Chemical Contaminants in Breast Milk: Time Trends and Regional Variability, by Gina M. Solomon and Pilar M. Weiss, from Environmental Health Perspectives Volume 110, Number 6, June 2002. Discusses chlordane, dieldrin & aldrin, DDT, heptachlor, hexachlorobenzene (HCB), hexachlorocyclohexane (HCH), dioxins & furans, polychlorinated biphenyls (PCBs), polybrominated diphenyl ethers (PBDEs), toxic metals (lead, mercury, cadmium) and solvents.
Fisher J, Mahle D, Bankston L, Greene R, Gearhart J. Lactational transfer of volatile chemicals in breast milk. Am Ind Hyg Assoc J. 1997 Jun;58(6):425-31.
Lackmann GM, Schaller KH, Angerer J. Organochlorine compounds in breast-fed vs. bottle-fed infants: preliminary results at six weeks of age. Science Total Environ. 2004 August;329(1-3):289-293.
Dioxins in the Australian Population: Levels in Human Milk – Technical Report No. 10, prepared by Dr Fiona Harden, Dr Jochen Müller and Leisa Toms for the Department of the Environment and Heritage, May 2004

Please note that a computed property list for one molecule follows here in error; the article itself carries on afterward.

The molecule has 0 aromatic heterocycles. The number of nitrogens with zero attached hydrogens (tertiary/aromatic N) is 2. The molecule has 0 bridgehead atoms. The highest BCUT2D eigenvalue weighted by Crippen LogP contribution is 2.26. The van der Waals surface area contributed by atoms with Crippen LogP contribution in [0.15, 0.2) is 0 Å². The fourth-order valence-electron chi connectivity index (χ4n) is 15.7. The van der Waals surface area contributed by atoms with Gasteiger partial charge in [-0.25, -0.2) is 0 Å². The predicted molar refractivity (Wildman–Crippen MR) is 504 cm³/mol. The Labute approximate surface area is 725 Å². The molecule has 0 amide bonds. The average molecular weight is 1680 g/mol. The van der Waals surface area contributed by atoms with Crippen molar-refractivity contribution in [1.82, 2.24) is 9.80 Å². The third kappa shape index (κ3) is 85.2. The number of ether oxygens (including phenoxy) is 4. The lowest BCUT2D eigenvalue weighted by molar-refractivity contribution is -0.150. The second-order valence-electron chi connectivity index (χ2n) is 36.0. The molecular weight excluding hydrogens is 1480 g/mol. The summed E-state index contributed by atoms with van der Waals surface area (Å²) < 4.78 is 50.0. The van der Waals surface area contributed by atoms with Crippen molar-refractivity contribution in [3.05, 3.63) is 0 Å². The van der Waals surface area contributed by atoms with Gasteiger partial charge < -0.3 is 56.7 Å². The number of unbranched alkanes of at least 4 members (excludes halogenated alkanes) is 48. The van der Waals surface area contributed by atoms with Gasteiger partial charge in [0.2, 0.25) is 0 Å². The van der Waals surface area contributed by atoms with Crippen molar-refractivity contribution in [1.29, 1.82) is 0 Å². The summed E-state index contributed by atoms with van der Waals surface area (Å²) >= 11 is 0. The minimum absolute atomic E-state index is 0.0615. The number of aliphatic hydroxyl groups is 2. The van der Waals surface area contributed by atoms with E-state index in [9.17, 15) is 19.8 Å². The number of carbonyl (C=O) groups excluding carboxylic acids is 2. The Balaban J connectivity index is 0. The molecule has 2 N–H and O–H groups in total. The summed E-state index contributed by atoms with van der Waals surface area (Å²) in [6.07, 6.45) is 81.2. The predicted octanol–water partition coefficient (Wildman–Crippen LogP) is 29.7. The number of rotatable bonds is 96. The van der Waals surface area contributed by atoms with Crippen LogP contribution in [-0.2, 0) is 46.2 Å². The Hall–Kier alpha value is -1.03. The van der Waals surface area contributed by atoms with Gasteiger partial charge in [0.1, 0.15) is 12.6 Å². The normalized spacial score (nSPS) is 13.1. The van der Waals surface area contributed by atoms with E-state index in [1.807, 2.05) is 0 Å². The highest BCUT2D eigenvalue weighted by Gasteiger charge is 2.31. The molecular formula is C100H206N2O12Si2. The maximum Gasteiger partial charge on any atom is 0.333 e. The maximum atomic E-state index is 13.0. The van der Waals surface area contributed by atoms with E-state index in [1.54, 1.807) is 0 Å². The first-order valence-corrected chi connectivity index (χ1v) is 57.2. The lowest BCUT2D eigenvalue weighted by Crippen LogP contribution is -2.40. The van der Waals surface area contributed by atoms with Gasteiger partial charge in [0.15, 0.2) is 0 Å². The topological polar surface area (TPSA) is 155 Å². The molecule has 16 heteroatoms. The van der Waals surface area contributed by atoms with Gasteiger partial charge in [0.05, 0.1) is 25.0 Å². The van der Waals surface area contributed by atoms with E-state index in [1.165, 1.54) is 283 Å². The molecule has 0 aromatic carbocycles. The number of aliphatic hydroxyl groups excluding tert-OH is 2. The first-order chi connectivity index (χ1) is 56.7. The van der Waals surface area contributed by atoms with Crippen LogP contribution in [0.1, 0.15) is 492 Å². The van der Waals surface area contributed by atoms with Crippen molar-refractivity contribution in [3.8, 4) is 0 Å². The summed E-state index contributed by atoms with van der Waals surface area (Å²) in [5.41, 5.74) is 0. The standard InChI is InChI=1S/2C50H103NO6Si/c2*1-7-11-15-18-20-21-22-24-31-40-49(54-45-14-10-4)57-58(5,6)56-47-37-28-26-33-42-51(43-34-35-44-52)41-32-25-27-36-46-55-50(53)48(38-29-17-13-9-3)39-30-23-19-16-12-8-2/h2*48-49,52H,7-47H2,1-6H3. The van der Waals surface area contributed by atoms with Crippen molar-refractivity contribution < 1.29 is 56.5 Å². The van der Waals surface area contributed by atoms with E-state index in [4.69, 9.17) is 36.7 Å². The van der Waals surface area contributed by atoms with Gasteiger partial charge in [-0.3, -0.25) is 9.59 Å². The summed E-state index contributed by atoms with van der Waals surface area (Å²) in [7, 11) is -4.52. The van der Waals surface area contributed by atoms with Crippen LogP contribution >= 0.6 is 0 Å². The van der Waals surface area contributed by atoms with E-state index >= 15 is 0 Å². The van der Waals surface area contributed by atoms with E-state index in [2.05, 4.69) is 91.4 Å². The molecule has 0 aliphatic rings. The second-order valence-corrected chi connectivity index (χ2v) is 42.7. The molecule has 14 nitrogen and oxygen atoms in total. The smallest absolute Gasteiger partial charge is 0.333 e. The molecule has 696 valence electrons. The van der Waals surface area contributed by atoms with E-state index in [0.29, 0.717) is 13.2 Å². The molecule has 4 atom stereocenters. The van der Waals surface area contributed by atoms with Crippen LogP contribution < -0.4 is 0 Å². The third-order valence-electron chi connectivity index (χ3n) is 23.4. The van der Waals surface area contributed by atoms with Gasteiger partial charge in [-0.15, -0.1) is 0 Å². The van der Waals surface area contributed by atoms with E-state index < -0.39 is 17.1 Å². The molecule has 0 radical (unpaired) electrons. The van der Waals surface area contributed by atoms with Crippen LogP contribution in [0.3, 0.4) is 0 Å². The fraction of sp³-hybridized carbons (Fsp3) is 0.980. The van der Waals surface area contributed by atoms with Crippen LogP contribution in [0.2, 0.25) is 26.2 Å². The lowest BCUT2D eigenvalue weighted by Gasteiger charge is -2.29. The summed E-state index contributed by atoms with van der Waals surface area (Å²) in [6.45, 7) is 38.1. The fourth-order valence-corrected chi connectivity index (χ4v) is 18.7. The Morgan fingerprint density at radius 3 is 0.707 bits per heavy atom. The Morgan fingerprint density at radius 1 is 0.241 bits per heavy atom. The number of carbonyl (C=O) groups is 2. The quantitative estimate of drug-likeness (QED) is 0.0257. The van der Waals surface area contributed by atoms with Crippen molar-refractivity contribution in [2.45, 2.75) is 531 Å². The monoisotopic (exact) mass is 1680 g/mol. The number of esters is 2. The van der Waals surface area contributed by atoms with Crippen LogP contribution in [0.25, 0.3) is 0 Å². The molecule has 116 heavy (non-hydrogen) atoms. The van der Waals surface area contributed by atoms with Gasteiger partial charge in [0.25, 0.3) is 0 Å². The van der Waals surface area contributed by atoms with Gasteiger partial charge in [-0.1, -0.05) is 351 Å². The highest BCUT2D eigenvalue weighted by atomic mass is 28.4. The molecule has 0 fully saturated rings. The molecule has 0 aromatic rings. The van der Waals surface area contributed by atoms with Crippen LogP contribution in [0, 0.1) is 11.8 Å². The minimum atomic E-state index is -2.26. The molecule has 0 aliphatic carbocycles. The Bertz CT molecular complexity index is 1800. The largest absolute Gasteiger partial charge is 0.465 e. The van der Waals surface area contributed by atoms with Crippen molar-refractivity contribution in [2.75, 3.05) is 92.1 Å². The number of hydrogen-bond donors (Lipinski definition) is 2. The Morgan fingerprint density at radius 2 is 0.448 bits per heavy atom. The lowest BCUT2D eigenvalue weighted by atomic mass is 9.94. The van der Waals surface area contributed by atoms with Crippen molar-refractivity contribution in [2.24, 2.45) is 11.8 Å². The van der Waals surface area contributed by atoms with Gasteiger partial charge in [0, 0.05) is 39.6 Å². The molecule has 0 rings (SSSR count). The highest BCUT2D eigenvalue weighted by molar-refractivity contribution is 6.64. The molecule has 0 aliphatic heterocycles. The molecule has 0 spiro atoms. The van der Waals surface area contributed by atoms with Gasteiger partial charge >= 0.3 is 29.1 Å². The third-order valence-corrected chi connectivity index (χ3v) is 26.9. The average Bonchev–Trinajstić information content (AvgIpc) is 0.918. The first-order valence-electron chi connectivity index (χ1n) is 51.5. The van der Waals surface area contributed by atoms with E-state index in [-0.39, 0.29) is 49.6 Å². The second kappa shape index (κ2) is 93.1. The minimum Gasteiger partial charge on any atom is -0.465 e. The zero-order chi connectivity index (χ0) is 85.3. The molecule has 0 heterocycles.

“In summary, the levels of PCDD/PCDFs and PCBs in the breast milk of Australian women are both similar across all regions of Australia and low by international standards. Consistent with worldwide trends, the levels of dioxin-like compounds have decreased over a ten-year period from 1993 to 2003 by approximately 60%. It should be noted that it is the advice of the WHO and the National Health and Medical Research Council (NHMRC) in Australia, that breast milk is the best food for babies. Breast milk may contain low levels of dioxins because of its fat content, but all babies are exposed to dioxins even if they are not breastfed. Alternative foods for babies, such as infant formula, may also contain dioxins because they may also contain fat. Several studies around the world in areas where dioxin levels are known to be high have still shown that breastfed babies are healthier than those fed infant formula.”
Schreiber, J., 1997, Transport of Organic Chemicals to Breast Milk: Tetrachloroethene Case Study, Chapter 5, IN: Environmental Toxicology and Pharmacology of Human
Development, 1997, Taylor and Francis, Publ., Kacew and Lambert, Eds., pp. 95- 143. This chapter discusses in detail the characterisitcs of chemicals that allow transport to breast milk. The dry cleaning solvent perc is used as an example of maternal inhalation exposure that affects breast milk quality.
Pesticides and Breastfeeding by Betty Crase, from LEAVEN, Vol. 30 No. 3, May-June 1994, pp. 37-40.
Journal search for articles on environmental contaminants and breastmilk